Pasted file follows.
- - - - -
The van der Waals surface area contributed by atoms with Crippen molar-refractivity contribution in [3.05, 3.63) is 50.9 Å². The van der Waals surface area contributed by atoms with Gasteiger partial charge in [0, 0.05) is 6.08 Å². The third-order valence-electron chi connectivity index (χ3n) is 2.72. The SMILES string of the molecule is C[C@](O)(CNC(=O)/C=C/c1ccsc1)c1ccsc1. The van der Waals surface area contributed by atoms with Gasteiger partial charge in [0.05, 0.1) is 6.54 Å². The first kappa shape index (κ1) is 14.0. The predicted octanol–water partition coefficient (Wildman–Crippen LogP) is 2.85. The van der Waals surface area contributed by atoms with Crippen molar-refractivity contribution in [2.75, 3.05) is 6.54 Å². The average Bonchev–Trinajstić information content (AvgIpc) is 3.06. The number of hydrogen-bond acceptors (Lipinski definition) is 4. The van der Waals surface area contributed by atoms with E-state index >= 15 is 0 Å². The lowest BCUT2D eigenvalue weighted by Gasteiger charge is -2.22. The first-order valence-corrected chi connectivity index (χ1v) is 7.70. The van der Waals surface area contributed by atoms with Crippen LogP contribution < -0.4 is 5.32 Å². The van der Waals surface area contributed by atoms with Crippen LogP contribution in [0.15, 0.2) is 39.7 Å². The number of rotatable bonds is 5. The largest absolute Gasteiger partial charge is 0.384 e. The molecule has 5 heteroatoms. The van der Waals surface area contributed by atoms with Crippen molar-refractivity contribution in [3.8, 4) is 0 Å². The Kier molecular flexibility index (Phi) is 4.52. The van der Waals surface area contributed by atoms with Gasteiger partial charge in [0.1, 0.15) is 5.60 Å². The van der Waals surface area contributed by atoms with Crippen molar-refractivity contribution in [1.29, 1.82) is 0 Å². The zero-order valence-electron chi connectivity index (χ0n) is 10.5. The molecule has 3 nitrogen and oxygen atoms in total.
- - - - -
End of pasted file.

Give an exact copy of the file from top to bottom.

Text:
The van der Waals surface area contributed by atoms with Crippen molar-refractivity contribution in [3.05, 3.63) is 50.9 Å². The van der Waals surface area contributed by atoms with Gasteiger partial charge in [0, 0.05) is 6.08 Å². The third-order valence-electron chi connectivity index (χ3n) is 2.72. The SMILES string of the molecule is C[C@](O)(CNC(=O)/C=C/c1ccsc1)c1ccsc1. The van der Waals surface area contributed by atoms with Gasteiger partial charge in [0.05, 0.1) is 6.54 Å². The first kappa shape index (κ1) is 14.0. The predicted octanol–water partition coefficient (Wildman–Crippen LogP) is 2.85. The van der Waals surface area contributed by atoms with Crippen molar-refractivity contribution in [2.75, 3.05) is 6.54 Å². The average Bonchev–Trinajstić information content (AvgIpc) is 3.06. The number of hydrogen-bond acceptors (Lipinski definition) is 4. The van der Waals surface area contributed by atoms with E-state index >= 15 is 0 Å². The lowest BCUT2D eigenvalue weighted by Gasteiger charge is -2.22. The first-order valence-corrected chi connectivity index (χ1v) is 7.70. The van der Waals surface area contributed by atoms with Crippen LogP contribution < -0.4 is 5.32 Å². The van der Waals surface area contributed by atoms with Crippen LogP contribution in [0.15, 0.2) is 39.7 Å². The number of rotatable bonds is 5. The largest absolute Gasteiger partial charge is 0.384 e. The molecule has 5 heteroatoms. The van der Waals surface area contributed by atoms with Crippen molar-refractivity contribution in [3.8, 4) is 0 Å². The Kier molecular flexibility index (Phi) is 4.52. The van der Waals surface area contributed by atoms with Gasteiger partial charge in [0.1, 0.15) is 5.60 Å². The van der Waals surface area contributed by atoms with Crippen molar-refractivity contribution in [1.29, 1.82) is 0 Å². The zero-order valence-electron chi connectivity index (χ0n) is 10.5. The molecule has 3 nitrogen and oxygen atoms in total.